Determining sex from human mandibles (as you will do in another part of this lab) depends on a series of characteristics that tend to differ between male and female humans. But those same features do not necessarily vary in the same way in every population of people living today. The pattern of sexual dimorphism in the human mandible has evolved over time, and therefore varies.
When we look at the mandibles of earlier hominins, we see that they vary in a different pattern compared to recent humans. With a fossil mandible, it can be very difficult to determine whether it represents a male or female. Any determination must depend on the variation known to exist within the ancient population.
We can compare early hominins to other primates, and we find that again, the pattern of sexual dimorphism is somewhat different. Chimpanzees, bonobos, gorillas and orangutans have a clear pattern of canine size dimorphism. Males have larger canines, females smaller. The lower third premolar also is somewhat dimorphic in shape, and even more so in size and wear pattern due to the presence of the large upper canine. With substantial body size dimorphism in gorillas and orangutans, the male mandibles are noticeably larger than female mandibles. All of these primates have a bar on the posterior side of the mandibular symphysis, called a simian shelf. The size and robusticity of this feature and other parts of the mandible reflect sex.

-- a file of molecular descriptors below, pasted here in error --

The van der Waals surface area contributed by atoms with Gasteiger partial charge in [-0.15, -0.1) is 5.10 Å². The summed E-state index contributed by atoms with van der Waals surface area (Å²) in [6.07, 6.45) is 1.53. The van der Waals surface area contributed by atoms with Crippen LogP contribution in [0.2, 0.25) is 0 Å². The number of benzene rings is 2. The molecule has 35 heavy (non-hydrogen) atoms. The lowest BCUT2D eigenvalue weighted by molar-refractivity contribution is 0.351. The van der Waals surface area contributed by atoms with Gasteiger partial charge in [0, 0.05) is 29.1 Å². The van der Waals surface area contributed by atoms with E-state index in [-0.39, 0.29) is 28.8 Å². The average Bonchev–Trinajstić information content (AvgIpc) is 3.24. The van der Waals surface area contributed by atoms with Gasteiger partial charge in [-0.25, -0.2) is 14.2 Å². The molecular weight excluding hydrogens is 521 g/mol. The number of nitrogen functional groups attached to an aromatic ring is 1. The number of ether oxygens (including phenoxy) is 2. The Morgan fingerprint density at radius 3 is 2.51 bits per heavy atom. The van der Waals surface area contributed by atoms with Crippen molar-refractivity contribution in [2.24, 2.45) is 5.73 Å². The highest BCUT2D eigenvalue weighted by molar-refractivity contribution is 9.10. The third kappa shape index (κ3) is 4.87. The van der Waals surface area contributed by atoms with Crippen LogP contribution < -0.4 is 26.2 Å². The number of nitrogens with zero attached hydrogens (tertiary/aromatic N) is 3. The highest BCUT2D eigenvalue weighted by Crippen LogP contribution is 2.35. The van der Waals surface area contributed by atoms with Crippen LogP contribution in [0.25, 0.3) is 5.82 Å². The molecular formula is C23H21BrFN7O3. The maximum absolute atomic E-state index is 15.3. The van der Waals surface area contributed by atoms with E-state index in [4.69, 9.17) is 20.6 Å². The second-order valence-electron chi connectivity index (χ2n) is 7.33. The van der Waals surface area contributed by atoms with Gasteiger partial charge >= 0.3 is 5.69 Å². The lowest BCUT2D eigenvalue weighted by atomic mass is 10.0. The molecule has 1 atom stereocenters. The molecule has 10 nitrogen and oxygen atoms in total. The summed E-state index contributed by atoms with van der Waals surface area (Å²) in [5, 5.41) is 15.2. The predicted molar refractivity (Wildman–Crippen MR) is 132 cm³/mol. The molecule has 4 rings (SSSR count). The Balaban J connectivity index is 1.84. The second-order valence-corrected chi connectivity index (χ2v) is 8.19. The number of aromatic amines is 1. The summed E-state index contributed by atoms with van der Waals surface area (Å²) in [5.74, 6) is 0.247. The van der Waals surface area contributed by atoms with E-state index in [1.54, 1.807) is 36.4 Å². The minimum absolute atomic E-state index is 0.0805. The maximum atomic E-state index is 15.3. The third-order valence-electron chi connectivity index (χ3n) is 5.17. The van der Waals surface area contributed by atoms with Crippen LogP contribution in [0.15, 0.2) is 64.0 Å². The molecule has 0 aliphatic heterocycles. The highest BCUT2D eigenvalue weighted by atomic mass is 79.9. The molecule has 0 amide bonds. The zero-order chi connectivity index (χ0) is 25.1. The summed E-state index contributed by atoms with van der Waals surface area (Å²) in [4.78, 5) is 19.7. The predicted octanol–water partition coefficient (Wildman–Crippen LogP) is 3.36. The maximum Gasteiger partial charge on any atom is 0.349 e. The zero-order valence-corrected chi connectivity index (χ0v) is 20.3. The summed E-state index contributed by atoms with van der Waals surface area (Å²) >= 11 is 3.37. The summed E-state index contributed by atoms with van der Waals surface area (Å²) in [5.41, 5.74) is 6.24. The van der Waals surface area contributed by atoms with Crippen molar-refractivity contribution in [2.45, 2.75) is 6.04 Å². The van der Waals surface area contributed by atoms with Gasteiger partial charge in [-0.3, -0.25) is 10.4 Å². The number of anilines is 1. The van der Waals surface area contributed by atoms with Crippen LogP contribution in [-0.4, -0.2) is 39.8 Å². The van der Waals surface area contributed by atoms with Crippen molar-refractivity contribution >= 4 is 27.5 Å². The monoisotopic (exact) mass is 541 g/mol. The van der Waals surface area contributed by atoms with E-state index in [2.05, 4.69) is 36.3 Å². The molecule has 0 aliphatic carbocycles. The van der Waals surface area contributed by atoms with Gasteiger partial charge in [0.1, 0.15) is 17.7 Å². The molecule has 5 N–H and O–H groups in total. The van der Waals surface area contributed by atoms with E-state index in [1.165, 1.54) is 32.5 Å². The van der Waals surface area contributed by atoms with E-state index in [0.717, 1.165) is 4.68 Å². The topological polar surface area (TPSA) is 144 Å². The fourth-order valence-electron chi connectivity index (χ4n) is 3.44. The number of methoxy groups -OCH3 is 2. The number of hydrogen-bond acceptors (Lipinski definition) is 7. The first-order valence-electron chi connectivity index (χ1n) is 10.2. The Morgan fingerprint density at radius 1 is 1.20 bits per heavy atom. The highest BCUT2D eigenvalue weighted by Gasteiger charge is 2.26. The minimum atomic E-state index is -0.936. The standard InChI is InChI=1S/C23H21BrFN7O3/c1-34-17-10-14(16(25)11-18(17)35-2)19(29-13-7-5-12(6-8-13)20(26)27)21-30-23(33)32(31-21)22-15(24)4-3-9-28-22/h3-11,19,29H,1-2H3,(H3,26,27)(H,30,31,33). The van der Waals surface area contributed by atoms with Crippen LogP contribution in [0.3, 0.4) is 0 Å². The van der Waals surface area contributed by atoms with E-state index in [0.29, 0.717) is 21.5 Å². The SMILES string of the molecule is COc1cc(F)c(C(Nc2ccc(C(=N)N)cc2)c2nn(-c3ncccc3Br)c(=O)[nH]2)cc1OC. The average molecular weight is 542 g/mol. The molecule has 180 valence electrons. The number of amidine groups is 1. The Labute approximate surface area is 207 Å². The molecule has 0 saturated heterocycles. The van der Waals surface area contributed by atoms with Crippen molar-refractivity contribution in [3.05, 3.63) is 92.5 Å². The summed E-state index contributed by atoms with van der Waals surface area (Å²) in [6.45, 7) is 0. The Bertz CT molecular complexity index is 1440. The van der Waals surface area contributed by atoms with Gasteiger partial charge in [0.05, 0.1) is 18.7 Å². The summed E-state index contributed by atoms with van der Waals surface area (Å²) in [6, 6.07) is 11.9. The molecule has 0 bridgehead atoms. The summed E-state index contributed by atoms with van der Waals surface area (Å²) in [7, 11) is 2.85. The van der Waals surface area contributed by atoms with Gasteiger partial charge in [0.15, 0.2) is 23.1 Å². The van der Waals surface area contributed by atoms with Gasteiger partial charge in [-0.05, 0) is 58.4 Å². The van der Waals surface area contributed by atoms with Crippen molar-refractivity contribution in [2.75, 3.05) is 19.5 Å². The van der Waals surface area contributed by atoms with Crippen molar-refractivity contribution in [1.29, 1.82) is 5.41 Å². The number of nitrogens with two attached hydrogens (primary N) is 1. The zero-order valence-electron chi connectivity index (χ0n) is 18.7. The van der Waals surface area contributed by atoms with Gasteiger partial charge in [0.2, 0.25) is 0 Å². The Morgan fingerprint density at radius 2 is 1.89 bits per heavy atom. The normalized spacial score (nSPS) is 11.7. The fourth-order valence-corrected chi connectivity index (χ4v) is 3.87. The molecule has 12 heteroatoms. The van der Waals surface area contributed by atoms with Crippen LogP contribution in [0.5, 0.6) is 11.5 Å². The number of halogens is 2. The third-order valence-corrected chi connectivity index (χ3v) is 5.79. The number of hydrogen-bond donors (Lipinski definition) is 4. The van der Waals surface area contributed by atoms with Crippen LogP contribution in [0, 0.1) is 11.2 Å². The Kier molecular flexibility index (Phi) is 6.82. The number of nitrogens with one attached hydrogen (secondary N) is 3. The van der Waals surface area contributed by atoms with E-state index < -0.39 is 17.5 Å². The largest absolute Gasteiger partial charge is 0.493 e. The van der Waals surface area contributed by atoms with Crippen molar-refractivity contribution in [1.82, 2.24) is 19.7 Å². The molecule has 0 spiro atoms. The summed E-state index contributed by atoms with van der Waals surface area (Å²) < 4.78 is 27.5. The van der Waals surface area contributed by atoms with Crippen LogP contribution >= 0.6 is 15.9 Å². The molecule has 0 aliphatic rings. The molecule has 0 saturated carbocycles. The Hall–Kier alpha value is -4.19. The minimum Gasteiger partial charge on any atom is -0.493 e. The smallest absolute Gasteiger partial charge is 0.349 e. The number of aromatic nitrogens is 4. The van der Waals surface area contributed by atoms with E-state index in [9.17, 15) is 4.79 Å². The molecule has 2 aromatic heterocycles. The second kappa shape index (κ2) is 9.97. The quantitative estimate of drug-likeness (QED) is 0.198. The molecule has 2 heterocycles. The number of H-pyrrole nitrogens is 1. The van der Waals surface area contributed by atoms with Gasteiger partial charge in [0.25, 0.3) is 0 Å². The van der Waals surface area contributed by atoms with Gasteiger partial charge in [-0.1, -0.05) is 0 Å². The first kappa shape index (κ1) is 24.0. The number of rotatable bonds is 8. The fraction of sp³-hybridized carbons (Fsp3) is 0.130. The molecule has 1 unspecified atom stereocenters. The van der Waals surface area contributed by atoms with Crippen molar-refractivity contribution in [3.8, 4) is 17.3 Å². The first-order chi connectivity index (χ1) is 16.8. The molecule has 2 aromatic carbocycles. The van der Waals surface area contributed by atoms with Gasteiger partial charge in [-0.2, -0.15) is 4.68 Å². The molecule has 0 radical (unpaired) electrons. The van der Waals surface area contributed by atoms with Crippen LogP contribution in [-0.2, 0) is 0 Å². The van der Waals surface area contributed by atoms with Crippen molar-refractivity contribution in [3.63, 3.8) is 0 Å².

Early hominins do not have the same extent of canine size dimorphism as other hominoids, but the males do tend to have larger canines than females. In early hominins like A. afarensis, this dimorphism is marked in both projection and diameter of the canines, and the lower third premolars also vary in shape and orientation between males and females. In later hominins, who accentuate the large chewing teeth, the canines still have some size dimorphism in their diameters, but this loses its utility in the robust australopithecines.